80% of ACOs have some form of population health analytics and while 60% are connected to either a regional or a state HIE, only a mere 40% have electronic reconciliation capabilities. Enhanced data analytics and quality reporting too were a priority for ACOs, to help them better manage chronic diseases, coordinate care and bridge the gaps and variations. Overall, ACOs in the U.S. seem to be relatively well-equipped with health IT tools that would assist them in meeting their primary goals.
Engaging patients and improving the patient experience of care
Several respondents also reported using a number of different patient portal technologies and automated processes to ensure patients remain engaged, even post-episode. Many ACOs rely on care coordinators who could help providers oversee post-discharge and post-acute care follow-ups, placing reminders, and are investing in improving patient support in care plans and agree that health IT will only enhance outreach.
Speaking on behalf of Mercy ACO, one of the largest in the Midwest U.S., Derek Novak too emphasized on the need to leverage technology to engage patients better. The Div. Director of Operations at Mercy ACO engaged in a panel discussion at NAACOS, centered around working with technology to improve patient engagement, and reaffirmed how technology can reduce the geographical distance between patients and their providers, help providers keep a better track of patient health and empower them by bringing them onboard care operations.
The future of accountable, value-based care
Value-based care in the U.S. has grown by leaps and bounds ever since it was introduced and ACOs have been instrumental in that outcome. As of today, for the ACOs, at the top of the priority list is cutting costs, which coincidentally also is one of the greatest challenges. There are going to be continued opportunities for ACOs to achieve their stated benchmark goals, improve the quality of care and reduce the cost of care but health IT is instrumental.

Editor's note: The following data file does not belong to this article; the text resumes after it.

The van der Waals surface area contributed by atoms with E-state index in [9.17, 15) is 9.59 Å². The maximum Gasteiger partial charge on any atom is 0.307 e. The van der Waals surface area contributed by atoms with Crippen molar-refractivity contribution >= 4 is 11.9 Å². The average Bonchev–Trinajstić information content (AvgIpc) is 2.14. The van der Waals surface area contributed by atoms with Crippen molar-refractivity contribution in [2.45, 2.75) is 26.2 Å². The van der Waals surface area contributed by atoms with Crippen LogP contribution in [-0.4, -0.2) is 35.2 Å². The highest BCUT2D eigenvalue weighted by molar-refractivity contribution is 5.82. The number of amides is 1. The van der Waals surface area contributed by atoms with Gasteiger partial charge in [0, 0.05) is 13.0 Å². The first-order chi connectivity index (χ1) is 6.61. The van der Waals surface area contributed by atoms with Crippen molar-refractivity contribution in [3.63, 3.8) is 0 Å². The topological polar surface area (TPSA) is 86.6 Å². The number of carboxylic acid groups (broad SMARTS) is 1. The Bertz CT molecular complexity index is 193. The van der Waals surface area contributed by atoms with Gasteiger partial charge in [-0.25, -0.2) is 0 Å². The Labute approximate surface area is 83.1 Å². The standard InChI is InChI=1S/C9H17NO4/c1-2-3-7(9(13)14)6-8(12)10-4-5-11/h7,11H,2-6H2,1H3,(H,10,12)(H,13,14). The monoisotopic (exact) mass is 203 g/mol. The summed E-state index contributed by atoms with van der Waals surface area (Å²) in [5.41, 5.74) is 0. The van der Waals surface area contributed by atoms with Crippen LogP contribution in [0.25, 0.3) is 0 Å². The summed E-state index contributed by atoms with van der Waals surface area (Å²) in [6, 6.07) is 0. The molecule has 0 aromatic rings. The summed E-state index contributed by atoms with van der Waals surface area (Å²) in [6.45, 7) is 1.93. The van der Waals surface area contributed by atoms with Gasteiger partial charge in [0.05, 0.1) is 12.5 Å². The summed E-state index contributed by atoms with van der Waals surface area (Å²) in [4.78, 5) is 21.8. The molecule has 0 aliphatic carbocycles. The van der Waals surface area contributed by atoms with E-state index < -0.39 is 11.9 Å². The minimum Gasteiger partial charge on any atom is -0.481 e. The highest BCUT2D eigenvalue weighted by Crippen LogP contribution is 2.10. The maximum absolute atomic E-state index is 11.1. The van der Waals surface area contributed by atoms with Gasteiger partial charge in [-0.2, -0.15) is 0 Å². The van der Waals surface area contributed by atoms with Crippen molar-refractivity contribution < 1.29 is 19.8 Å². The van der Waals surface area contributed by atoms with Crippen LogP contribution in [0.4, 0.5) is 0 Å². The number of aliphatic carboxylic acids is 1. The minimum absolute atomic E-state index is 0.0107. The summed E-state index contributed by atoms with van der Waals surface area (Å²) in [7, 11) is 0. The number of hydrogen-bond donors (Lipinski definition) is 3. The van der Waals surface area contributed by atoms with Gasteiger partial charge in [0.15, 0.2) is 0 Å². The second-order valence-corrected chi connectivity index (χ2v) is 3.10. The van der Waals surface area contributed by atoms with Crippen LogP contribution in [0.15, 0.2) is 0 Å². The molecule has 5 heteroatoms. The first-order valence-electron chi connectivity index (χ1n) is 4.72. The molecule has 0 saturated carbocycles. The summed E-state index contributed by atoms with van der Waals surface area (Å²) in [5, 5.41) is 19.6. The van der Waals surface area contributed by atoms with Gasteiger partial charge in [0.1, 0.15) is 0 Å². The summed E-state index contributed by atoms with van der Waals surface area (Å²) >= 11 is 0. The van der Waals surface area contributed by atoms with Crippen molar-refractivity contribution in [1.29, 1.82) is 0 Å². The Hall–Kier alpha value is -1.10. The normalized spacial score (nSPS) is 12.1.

ACOs need a smart health IT solution, that is less of a tool and more of a system and enables smart data-driven improvements in the care continuum. The Care Intelligence Systemᵀᴹ, which Innovaccer exhibited at the conference, is a holistic care platform that leverages machine learning to streamline workflows and offer intelligent care management strategies, thus easing the transition to value-based care for ACOs. The Care Intelligence Systemᵀᴹ, allows healthcare organizations to engage with patients, update information in real time, and aligns itself with the goal of making healthcare quality-centric.
NAACOS Fall 2017 reflected the ongoing transformations in the healthcare industry and how ACOs are faring on the road to value-based care. In the coming future, there are going to be a lot of new delivery changes and several attempts at optimization but ACOs will be a significant driver in the transformation necessary to achieve the destination that is value-based care.